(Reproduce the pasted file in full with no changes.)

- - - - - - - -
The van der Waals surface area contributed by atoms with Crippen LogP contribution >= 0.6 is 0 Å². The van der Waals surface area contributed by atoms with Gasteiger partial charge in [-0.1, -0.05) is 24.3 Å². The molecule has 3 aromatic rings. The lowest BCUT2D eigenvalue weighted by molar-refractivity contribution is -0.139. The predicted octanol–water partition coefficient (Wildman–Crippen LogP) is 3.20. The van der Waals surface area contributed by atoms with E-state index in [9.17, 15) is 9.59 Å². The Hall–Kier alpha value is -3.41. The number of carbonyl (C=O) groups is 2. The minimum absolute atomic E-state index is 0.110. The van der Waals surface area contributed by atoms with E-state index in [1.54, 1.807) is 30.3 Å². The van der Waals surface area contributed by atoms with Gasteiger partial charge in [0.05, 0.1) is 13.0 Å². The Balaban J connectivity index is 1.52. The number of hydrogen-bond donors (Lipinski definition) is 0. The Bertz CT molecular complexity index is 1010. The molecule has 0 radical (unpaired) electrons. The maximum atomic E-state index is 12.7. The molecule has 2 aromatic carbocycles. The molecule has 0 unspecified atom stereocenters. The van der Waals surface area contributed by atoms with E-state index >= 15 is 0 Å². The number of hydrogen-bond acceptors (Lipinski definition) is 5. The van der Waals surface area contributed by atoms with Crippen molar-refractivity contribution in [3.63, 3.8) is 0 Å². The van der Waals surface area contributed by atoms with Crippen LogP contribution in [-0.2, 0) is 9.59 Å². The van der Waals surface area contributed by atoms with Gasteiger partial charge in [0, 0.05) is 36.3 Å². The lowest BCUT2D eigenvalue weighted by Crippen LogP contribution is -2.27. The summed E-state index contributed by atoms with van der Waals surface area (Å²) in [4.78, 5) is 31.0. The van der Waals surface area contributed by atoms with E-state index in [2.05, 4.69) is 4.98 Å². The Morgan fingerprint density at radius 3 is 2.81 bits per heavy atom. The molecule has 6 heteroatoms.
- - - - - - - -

The van der Waals surface area contributed by atoms with Crippen LogP contribution >= 0.6 is 0 Å². The van der Waals surface area contributed by atoms with Gasteiger partial charge in [-0.1, -0.05) is 24.3 Å². The molecule has 3 aromatic rings. The lowest BCUT2D eigenvalue weighted by molar-refractivity contribution is -0.139. The predicted octanol–water partition coefficient (Wildman–Crippen LogP) is 3.20. The van der Waals surface area contributed by atoms with E-state index in [9.17, 15) is 9.59 Å². The Hall–Kier alpha value is -3.41. The number of carbonyl (C=O) groups is 2. The minimum absolute atomic E-state index is 0.110. The van der Waals surface area contributed by atoms with E-state index in [1.54, 1.807) is 30.3 Å². The van der Waals surface area contributed by atoms with Gasteiger partial charge in [0.05, 0.1) is 13.0 Å². The Balaban J connectivity index is 1.52. The number of hydrogen-bond donors (Lipinski definition) is 0. The Bertz CT molecular complexity index is 1010. The molecule has 0 radical (unpaired) electrons. The maximum atomic E-state index is 12.7. The molecule has 2 aromatic carbocycles. The molecule has 0 unspecified atom stereocenters. The van der Waals surface area contributed by atoms with E-state index >= 15 is 0 Å². The number of hydrogen-bond acceptors (Lipinski definition) is 5. The van der Waals surface area contributed by atoms with Crippen molar-refractivity contribution in [3.63, 3.8) is 0 Å². The van der Waals surface area contributed by atoms with Crippen LogP contribution in [-0.2, 0) is 9.59 Å². The van der Waals surface area contributed by atoms with Gasteiger partial charge in [0, 0.05) is 36.3 Å². The lowest BCUT2D eigenvalue weighted by Crippen LogP contribution is -2.27. The summed E-state index contributed by atoms with van der Waals surface area (Å²) in [4.78, 5) is 31.0. The van der Waals surface area contributed by atoms with E-state index in [2.05, 4.69) is 4.98 Å². The Morgan fingerprint density at radius 3 is 2.81 bits per heavy atom. The molecule has 6 heteroatoms.